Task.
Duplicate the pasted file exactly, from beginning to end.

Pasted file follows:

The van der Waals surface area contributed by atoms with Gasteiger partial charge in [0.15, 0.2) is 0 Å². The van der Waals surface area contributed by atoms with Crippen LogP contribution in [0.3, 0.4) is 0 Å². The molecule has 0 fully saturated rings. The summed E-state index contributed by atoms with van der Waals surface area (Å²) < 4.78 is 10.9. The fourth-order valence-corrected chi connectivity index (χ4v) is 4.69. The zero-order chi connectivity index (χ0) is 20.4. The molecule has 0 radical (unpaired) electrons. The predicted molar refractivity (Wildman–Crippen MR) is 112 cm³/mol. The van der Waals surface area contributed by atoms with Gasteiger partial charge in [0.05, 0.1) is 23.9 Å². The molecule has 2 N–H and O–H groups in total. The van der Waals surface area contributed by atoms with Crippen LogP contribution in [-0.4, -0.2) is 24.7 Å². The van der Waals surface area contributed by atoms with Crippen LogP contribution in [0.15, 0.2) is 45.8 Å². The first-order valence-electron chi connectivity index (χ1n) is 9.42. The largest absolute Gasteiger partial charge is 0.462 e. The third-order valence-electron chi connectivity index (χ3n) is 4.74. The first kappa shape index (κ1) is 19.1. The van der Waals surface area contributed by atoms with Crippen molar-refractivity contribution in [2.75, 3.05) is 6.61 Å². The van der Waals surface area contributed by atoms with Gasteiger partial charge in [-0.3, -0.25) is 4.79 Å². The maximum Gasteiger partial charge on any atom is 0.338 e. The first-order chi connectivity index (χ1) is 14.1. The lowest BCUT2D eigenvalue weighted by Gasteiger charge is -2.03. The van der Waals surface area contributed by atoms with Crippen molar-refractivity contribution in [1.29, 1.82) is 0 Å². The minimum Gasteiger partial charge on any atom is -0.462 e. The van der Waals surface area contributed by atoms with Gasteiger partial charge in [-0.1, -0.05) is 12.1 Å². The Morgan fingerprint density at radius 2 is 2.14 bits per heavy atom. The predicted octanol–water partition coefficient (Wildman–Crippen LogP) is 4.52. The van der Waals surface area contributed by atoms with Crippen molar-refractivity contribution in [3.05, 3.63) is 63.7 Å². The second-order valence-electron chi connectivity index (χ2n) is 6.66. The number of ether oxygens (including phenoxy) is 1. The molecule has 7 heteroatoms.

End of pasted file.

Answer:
The van der Waals surface area contributed by atoms with Gasteiger partial charge in [0.15, 0.2) is 0 Å². The van der Waals surface area contributed by atoms with Crippen LogP contribution in [0.3, 0.4) is 0 Å². The molecule has 0 fully saturated rings. The summed E-state index contributed by atoms with van der Waals surface area (Å²) < 4.78 is 10.9. The fourth-order valence-corrected chi connectivity index (χ4v) is 4.69. The zero-order chi connectivity index (χ0) is 20.4. The molecule has 0 radical (unpaired) electrons. The predicted molar refractivity (Wildman–Crippen MR) is 112 cm³/mol. The van der Waals surface area contributed by atoms with Gasteiger partial charge in [0.05, 0.1) is 23.9 Å². The molecule has 2 N–H and O–H groups in total. The van der Waals surface area contributed by atoms with Crippen LogP contribution in [-0.4, -0.2) is 24.7 Å². The van der Waals surface area contributed by atoms with Crippen LogP contribution in [0.15, 0.2) is 45.8 Å². The first-order valence-electron chi connectivity index (χ1n) is 9.42. The largest absolute Gasteiger partial charge is 0.462 e. The third-order valence-electron chi connectivity index (χ3n) is 4.74. The first kappa shape index (κ1) is 19.1. The van der Waals surface area contributed by atoms with Crippen molar-refractivity contribution in [2.75, 3.05) is 6.61 Å². The van der Waals surface area contributed by atoms with Gasteiger partial charge in [-0.3, -0.25) is 4.79 Å². The maximum Gasteiger partial charge on any atom is 0.338 e. The first-order chi connectivity index (χ1) is 14.1. The lowest BCUT2D eigenvalue weighted by Gasteiger charge is -2.03. The van der Waals surface area contributed by atoms with Crippen molar-refractivity contribution in [1.29, 1.82) is 0 Å². The minimum Gasteiger partial charge on any atom is -0.462 e. The van der Waals surface area contributed by atoms with Gasteiger partial charge in [-0.1, -0.05) is 12.1 Å². The Morgan fingerprint density at radius 2 is 2.14 bits per heavy atom. The predicted octanol–water partition coefficient (Wildman–Crippen LogP) is 4.52. The van der Waals surface area contributed by atoms with Crippen molar-refractivity contribution in [3.05, 3.63) is 63.7 Å². The second-order valence-electron chi connectivity index (χ2n) is 6.66. The number of ether oxygens (including phenoxy) is 1. The molecule has 7 heteroatoms.